On Sunday, Ukrainian families endured terrible cold as they waited for their loved ones to cross from the Dnipro River bank controlled by Russia to Kherson, a city that has been heavily shelled since Ukraine retook it from Russian forces last month.
On Saturday, military officials in the Kherson region of southern Ukraine issued a warning that combat could worsen and announced they would temporarily relax a crossing prohibition to aid in the evacuation of residents of the Russian-occupied zone on the east bank.
Under the three-day amnesty which began on Saturday, Ukrainians living in villages across the river can traverse the Dnipro during daylight hours and to a designated point.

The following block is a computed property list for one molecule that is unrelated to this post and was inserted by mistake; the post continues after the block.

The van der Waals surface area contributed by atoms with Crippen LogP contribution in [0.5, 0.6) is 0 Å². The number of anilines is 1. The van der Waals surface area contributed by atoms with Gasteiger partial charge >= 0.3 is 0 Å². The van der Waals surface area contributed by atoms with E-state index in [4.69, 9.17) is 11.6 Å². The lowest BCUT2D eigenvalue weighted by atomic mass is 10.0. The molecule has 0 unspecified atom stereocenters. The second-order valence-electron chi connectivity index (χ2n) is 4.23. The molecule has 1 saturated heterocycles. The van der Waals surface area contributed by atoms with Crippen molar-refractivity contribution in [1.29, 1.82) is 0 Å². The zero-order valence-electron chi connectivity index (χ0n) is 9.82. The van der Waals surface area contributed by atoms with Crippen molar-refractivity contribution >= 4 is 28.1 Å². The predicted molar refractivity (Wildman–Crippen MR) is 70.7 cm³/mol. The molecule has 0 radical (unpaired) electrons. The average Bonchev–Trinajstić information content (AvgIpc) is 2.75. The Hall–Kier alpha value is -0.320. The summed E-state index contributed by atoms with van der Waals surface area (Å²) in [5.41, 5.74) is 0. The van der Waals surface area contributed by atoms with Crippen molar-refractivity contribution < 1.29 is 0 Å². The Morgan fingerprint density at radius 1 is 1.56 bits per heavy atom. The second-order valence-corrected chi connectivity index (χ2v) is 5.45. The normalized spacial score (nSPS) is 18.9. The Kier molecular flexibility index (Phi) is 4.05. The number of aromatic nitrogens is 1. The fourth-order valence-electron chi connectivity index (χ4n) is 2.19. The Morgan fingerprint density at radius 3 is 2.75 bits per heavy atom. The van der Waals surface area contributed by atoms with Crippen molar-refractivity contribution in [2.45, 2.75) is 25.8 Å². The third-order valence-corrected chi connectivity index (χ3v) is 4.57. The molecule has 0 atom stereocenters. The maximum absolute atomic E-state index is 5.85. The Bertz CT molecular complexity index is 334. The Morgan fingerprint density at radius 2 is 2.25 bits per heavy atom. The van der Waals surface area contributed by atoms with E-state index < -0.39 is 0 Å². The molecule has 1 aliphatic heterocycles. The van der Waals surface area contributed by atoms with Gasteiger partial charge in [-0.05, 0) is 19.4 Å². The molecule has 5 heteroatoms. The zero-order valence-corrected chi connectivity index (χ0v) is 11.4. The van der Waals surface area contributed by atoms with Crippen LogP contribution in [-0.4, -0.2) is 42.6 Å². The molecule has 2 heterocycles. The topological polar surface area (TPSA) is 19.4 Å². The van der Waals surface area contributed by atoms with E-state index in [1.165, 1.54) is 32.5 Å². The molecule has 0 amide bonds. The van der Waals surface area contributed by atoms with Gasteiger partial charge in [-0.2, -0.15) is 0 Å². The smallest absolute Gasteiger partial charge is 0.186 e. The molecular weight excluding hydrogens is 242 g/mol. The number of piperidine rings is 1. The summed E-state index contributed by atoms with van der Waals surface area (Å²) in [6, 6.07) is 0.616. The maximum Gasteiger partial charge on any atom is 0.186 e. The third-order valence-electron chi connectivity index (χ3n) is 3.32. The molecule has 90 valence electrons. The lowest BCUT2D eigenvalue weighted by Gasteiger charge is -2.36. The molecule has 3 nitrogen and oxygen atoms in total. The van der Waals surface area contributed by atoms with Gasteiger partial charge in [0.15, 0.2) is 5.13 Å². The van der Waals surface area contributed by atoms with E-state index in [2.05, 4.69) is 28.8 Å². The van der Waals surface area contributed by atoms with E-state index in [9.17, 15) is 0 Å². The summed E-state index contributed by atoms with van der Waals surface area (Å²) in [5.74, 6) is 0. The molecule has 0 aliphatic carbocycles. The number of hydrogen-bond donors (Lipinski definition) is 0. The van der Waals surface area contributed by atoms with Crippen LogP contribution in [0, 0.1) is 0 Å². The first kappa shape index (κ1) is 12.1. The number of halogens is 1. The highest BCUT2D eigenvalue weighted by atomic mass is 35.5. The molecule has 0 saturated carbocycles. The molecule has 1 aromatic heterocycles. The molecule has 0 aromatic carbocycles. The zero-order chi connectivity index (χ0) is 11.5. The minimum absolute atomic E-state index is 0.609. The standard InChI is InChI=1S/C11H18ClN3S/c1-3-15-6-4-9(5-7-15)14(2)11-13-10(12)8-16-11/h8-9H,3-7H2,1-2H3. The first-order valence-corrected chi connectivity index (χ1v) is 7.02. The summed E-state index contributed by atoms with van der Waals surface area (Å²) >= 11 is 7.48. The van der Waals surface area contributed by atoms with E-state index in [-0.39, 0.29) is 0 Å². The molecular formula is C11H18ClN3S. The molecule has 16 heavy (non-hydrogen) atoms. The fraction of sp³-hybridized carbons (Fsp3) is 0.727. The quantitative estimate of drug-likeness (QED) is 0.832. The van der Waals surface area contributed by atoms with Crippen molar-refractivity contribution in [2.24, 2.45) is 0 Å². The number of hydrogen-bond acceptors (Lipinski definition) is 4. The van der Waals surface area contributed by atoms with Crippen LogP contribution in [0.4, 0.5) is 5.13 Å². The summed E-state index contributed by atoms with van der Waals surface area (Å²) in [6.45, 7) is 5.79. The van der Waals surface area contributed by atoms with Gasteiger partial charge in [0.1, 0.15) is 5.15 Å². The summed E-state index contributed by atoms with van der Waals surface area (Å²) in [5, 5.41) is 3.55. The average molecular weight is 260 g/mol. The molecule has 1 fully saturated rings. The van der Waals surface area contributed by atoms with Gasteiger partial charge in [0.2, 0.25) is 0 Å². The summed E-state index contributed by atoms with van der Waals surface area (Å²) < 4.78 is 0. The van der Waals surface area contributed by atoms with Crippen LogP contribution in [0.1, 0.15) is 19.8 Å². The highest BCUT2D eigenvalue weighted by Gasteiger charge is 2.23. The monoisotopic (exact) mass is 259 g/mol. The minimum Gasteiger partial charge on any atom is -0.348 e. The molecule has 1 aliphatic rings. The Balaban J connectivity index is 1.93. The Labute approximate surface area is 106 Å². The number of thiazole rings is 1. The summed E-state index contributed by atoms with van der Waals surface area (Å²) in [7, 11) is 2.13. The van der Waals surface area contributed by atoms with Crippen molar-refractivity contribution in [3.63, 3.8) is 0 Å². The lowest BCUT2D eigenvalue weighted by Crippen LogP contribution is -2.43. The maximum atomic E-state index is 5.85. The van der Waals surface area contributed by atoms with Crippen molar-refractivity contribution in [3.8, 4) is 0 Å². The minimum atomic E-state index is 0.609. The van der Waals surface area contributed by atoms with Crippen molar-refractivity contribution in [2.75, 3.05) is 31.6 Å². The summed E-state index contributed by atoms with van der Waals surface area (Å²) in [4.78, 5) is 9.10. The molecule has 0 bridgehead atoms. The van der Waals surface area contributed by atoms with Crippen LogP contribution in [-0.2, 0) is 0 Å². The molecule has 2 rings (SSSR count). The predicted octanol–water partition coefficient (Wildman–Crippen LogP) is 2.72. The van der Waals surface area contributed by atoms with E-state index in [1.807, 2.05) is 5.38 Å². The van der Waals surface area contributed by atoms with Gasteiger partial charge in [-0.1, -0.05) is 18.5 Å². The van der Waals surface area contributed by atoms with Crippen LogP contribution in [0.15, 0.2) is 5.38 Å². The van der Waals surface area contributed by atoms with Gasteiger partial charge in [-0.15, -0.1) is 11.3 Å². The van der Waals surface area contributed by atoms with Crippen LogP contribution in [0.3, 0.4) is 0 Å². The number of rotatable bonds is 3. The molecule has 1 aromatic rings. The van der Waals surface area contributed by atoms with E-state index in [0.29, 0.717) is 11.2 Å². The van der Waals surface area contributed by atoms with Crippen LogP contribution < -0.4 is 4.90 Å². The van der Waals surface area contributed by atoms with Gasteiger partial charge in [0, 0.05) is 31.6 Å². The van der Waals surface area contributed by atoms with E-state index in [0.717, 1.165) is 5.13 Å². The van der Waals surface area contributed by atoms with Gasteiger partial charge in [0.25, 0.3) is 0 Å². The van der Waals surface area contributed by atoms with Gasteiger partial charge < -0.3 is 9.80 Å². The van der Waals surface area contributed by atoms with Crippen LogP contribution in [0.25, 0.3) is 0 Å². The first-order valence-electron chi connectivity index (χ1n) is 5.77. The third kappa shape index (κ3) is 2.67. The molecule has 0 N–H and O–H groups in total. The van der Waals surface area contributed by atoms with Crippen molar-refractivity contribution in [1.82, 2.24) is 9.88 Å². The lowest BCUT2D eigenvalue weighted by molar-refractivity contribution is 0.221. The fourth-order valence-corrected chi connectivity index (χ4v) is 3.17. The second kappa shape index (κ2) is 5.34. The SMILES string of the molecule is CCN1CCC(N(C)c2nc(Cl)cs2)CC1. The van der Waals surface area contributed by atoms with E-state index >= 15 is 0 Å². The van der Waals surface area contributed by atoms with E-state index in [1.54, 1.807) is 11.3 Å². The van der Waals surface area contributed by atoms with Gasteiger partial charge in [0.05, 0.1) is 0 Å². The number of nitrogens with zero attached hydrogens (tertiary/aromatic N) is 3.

But as the amnesty’s second day neared its end, there had not been a single crossing. Around 20 people waited gloomily with a group of soldiers and an ambulance at Kherson’s river port, to the constant sound of shelling nearby.
Olena, 40, who would only give her first name and declined to give her surname to protect the identity of her family, said she was waiting for her 10-year-old daughter.
Olena had travelled to Germany for work just days before Russia invaded Ukraine in February and had been unable to see her daughter since.
“I haven’t seen my daughter in nine months,” said Olena anxiously.
“I wish I could go and pick them up,” she said.